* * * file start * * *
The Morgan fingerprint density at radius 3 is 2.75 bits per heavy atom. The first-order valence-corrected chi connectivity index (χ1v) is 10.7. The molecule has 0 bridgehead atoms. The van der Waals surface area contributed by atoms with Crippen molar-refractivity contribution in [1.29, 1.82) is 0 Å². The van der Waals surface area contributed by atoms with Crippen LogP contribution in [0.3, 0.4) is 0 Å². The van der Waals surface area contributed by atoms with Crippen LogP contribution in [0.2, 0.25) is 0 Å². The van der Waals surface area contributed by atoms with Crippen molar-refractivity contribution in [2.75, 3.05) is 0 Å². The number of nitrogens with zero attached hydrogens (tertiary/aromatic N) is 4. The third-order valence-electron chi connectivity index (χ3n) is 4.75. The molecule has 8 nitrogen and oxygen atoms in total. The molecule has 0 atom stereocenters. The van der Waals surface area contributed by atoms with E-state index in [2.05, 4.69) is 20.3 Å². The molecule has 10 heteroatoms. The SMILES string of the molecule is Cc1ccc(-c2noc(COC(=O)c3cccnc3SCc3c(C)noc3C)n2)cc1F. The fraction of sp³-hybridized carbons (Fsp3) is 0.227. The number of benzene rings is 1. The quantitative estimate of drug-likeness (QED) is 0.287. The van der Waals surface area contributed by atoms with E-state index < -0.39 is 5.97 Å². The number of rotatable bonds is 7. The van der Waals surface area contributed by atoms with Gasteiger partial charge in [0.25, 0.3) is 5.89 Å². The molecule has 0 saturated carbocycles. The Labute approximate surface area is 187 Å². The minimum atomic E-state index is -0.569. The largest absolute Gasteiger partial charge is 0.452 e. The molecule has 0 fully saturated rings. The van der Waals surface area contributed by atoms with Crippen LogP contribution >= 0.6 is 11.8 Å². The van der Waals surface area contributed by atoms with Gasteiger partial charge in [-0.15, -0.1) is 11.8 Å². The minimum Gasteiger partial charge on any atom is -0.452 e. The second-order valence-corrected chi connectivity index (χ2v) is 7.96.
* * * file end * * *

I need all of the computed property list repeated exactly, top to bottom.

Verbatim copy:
The Morgan fingerprint density at radius 3 is 2.75 bits per heavy atom. The first-order valence-corrected chi connectivity index (χ1v) is 10.7. The molecule has 0 bridgehead atoms. The van der Waals surface area contributed by atoms with Crippen molar-refractivity contribution in [1.29, 1.82) is 0 Å². The van der Waals surface area contributed by atoms with Crippen LogP contribution in [0.3, 0.4) is 0 Å². The van der Waals surface area contributed by atoms with Crippen LogP contribution in [0.2, 0.25) is 0 Å². The van der Waals surface area contributed by atoms with Crippen molar-refractivity contribution in [2.75, 3.05) is 0 Å². The number of nitrogens with zero attached hydrogens (tertiary/aromatic N) is 4. The third-order valence-electron chi connectivity index (χ3n) is 4.75. The molecule has 8 nitrogen and oxygen atoms in total. The molecule has 0 atom stereocenters. The van der Waals surface area contributed by atoms with E-state index in [2.05, 4.69) is 20.3 Å². The molecule has 10 heteroatoms. The SMILES string of the molecule is Cc1ccc(-c2noc(COC(=O)c3cccnc3SCc3c(C)noc3C)n2)cc1F. The fraction of sp³-hybridized carbons (Fsp3) is 0.227. The number of benzene rings is 1. The quantitative estimate of drug-likeness (QED) is 0.287. The van der Waals surface area contributed by atoms with E-state index < -0.39 is 5.97 Å². The number of rotatable bonds is 7. The van der Waals surface area contributed by atoms with Gasteiger partial charge in [0.25, 0.3) is 5.89 Å². The molecule has 0 saturated carbocycles. The Labute approximate surface area is 187 Å². The minimum atomic E-state index is -0.569. The largest absolute Gasteiger partial charge is 0.452 e. The molecule has 0 fully saturated rings. The van der Waals surface area contributed by atoms with Crippen LogP contribution >= 0.6 is 11.8 Å². The van der Waals surface area contributed by atoms with Gasteiger partial charge in [-0.15, -0.1) is 11.8 Å². The minimum Gasteiger partial charge on any atom is -0.452 e. The second-order valence-corrected chi connectivity index (χ2v) is 7.96.